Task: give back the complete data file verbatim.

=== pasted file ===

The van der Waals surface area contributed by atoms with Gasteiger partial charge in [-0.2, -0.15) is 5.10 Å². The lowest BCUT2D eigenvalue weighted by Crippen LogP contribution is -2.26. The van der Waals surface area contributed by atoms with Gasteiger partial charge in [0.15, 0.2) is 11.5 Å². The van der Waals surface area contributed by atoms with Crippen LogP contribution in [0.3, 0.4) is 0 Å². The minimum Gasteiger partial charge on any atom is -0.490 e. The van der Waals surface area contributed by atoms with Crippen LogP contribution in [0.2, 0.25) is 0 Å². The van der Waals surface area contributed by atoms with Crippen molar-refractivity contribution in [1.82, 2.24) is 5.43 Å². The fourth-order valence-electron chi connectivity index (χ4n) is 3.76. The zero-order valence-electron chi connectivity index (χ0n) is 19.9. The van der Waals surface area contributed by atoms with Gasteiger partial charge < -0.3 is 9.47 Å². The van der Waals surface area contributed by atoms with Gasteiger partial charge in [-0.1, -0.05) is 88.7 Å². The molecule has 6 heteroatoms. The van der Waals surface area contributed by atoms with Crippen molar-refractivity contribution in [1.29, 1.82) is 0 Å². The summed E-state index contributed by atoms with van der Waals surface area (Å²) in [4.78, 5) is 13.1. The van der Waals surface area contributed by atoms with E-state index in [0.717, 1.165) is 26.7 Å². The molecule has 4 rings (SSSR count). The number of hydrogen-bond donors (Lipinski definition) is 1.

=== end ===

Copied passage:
The van der Waals surface area contributed by atoms with Gasteiger partial charge in [-0.2, -0.15) is 5.10 Å². The lowest BCUT2D eigenvalue weighted by Crippen LogP contribution is -2.26. The van der Waals surface area contributed by atoms with Gasteiger partial charge in [0.15, 0.2) is 11.5 Å². The van der Waals surface area contributed by atoms with Crippen LogP contribution in [0.3, 0.4) is 0 Å². The minimum Gasteiger partial charge on any atom is -0.490 e. The van der Waals surface area contributed by atoms with Crippen LogP contribution in [0.2, 0.25) is 0 Å². The van der Waals surface area contributed by atoms with Crippen molar-refractivity contribution in [1.82, 2.24) is 5.43 Å². The fourth-order valence-electron chi connectivity index (χ4n) is 3.76. The zero-order valence-electron chi connectivity index (χ0n) is 19.9. The van der Waals surface area contributed by atoms with Gasteiger partial charge < -0.3 is 9.47 Å². The van der Waals surface area contributed by atoms with Gasteiger partial charge in [-0.1, -0.05) is 88.7 Å². The molecule has 6 heteroatoms. The van der Waals surface area contributed by atoms with Crippen molar-refractivity contribution in [1.29, 1.82) is 0 Å². The summed E-state index contributed by atoms with van der Waals surface area (Å²) in [4.78, 5) is 13.1. The van der Waals surface area contributed by atoms with E-state index in [0.717, 1.165) is 26.7 Å². The molecule has 4 rings (SSSR count). The number of hydrogen-bond donors (Lipinski definition) is 1.